Chemists are developing the processes they’ll need to analyze radioactive tank waste before it’s turned into glass.
The Department of Energy and Bechtel National Inc. (BNI) are collaborating with a local college to help prepare chemists to eventually work at the Hanford Waste Treatment and Immobilization Plant’s (WTP) Analytical Laboratory. A 3,300-square foot laboratory at Columbia Basin College (CBC) in Pasco, Washington, will prepare the Analytical Laboratory’s future staff for work at the real thing.
The lab will start developing the processes that will be used to support low-activity waste vitrification by a court-ordered milestone of 2023. BNI set up the lab at CBC so chemists and laboratory specialists can train with the same equipment that will be eventually transferred to the WTP Analytical Laboratory at the jobsite.
The Water Treatment Building will distribute Hanford Site water to numerous support buildings and sends process water to the Low-Activity Waste Facility and Analytical Laboratory.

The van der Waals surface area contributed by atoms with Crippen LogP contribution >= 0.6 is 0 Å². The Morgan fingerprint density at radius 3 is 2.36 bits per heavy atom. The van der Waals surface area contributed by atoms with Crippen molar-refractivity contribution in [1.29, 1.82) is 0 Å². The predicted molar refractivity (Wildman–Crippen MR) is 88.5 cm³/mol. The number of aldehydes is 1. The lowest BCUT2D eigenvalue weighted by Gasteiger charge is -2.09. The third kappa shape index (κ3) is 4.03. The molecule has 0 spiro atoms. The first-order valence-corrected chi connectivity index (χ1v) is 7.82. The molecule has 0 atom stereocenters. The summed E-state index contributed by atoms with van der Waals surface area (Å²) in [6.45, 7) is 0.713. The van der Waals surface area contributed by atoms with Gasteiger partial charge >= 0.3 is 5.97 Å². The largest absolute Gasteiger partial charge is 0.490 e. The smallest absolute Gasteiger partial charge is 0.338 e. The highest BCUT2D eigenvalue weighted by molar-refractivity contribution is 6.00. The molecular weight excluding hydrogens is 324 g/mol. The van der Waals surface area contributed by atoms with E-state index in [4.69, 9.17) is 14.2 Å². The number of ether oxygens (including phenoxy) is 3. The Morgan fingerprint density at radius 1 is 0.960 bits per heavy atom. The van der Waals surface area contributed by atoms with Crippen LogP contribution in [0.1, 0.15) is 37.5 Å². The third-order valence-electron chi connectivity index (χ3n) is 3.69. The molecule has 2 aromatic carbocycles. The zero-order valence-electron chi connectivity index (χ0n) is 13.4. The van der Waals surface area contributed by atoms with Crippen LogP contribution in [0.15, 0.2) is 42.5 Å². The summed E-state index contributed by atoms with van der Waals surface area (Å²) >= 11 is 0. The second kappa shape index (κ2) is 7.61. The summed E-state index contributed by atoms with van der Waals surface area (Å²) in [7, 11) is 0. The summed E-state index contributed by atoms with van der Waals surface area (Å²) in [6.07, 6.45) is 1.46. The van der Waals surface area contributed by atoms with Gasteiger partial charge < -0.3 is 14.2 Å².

The Hanford Vit Plant is bringing more major utility systems online as the facility continues the transition from construction to startup and commissioning in support of the Department of Energy’s (DOE) plans to begin treating tank waste through its Direct Feed Low-Activity Waste (DFLAW) vitrification approach.
Earlier this month crews finished startup testing of systems for four more Vit Plant Balance of Facilities (BOF) utility support buildings, which were handed over for commissioning. As engineers and construction crews finish all, or specific portions of, plant systems, the systems are transferred to the startup phase where they are verified and tested as complete and in safe working order. After the startup phase, systems undergo a commissioning phase to ensure they are calibrated and ready to support future plant operations.
State approves Analytical Laboratory operating permit
The Analytical Laboratory will analyze samples of glass to ensure it will meet regulatory requirements and standards.